Lingual tonsillar hypertrophy, an unknown enemy: a case report

  • Isabel Marcotegui-Barber Anesthesia and Resuscitation Service, Complejo Hospitalario de Navarra, Pamplona, Spain
  • Alejandro Bilbao-Ares Anesthesia and Resuscitation Service, Complejo Hospitalario de Navarra, Pamplona, Spain
  • Amaia Azcona-Salvatierra Anesthesia and Resuscitation Service, Complejo Hospitalario de Navarra, Pamplona, Spain
  • Andrés Carrascosa-Gil Anesthesia and Resuscitation Service, Complejo Hospitalario de Navarra, Pamplona, Spain
  • Andrea Hualde-Algarra Anesthesia and Resuscitation Service, Complejo Hospitalario de Navarra, Pamplona, Spain
  • Miguel Salvador-Bravo Anesthesia and Resuscitation Service, Complejo Hospitalario de Navarra, Pamplona, Spain
Keywords: Tongue, Hypertrophy, Airway Management, Tonsillitis, Airway Obstruction

Abstract

We report an unexpected difficult airway in a patient with unrecognized lingual tonsillar hypertrophy. A 54-year-old hypertensive woman presented for resection of a mediastinal mass under general anesthesia (GA). After induction, mask ventilation was impossible. Laryngeal mask airway (LMA) was used, achieving suboptimal ventilation. Fiberoptic intubation through LMA was attempted but tube advancement was hindered by a protrudingmass. Finally, intubation was achieved using the Frova introducer. After completion of the surgery, the patient was transferred, intubated, to the postanesthesia care unit. Ear, nose, and throat assessment concluded that the mass was a hyper-trophied lingual tonsil. Unexpected lingual tonsillar hypertrophy can complicate GA, making mask ventilation, and even intubation impossible. It is considered a frequent cause of unexpected difficult airway. Diagnosis cannot be made by standard airway physical examination. Once recognized, fiberoptic intubation is mandatory in subsequent surgeries.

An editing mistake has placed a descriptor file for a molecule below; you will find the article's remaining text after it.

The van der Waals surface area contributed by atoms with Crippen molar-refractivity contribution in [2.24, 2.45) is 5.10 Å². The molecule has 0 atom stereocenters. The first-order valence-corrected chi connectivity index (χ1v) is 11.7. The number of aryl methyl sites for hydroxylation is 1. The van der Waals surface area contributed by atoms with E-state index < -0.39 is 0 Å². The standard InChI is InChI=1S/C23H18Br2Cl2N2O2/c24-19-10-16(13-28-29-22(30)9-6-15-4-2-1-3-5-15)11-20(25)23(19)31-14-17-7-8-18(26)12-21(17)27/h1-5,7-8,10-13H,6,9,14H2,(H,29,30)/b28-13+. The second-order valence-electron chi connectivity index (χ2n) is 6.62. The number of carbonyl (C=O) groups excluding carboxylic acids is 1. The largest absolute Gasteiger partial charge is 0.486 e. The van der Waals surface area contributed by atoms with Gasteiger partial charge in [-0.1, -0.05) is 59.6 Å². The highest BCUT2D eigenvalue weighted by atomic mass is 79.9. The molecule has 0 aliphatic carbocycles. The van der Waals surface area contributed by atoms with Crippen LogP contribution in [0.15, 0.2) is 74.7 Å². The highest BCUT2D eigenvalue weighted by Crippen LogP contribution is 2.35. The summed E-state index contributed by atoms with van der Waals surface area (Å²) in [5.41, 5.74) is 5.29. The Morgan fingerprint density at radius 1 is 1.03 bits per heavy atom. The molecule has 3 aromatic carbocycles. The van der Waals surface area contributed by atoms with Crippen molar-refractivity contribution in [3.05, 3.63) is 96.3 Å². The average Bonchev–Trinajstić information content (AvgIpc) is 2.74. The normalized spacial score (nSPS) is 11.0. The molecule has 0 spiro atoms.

References

1. Ovassapian A, Glassenberg R, Randel GI, et al. The unexpected difficult airway and lingual tonsil hyperplasia: a case series and a review of the literature. Anesthesiology 2002;97:124-132.

2. Davies S, Ananthanaryayn C, Castro C. Asymptomatic lingual tonsillar hypertrophy and difficult airway management: a report of three cases. Can J Anaesth 2001;48:1020-1024.

3. Asbjornsen H, Kuwelker M, Softeland E. A case of unexpected difficult airway due to lingual tonsil hypertrophy. Acta Anaes-thesiol Scand 2008;52:310-312.

4. Asai T, Hirose T, Shungu K. Failed tracheal intubation using a laryngoscope and intubating laryngeal mask. Can J Anaesth 2000;47:325-328.

5. Jones DH, Cohle SD. Unanticipated difficult airway secondary to lingual tonsilar hyperplasia. Anesth Analg 1993;77:1285-1288.

6. Henderson K, Abernathy S, Bays T. Lingual tonsillar hypertrophy: the anesthesiologist’s view. Anesth Analg 1994;79:808-818.

7. Renwick J, Ries C. Lingular tonsillar hypertrophy and the difficult airway: due regard for practice guidelines!. Anesth Analg 1995;80:427-434.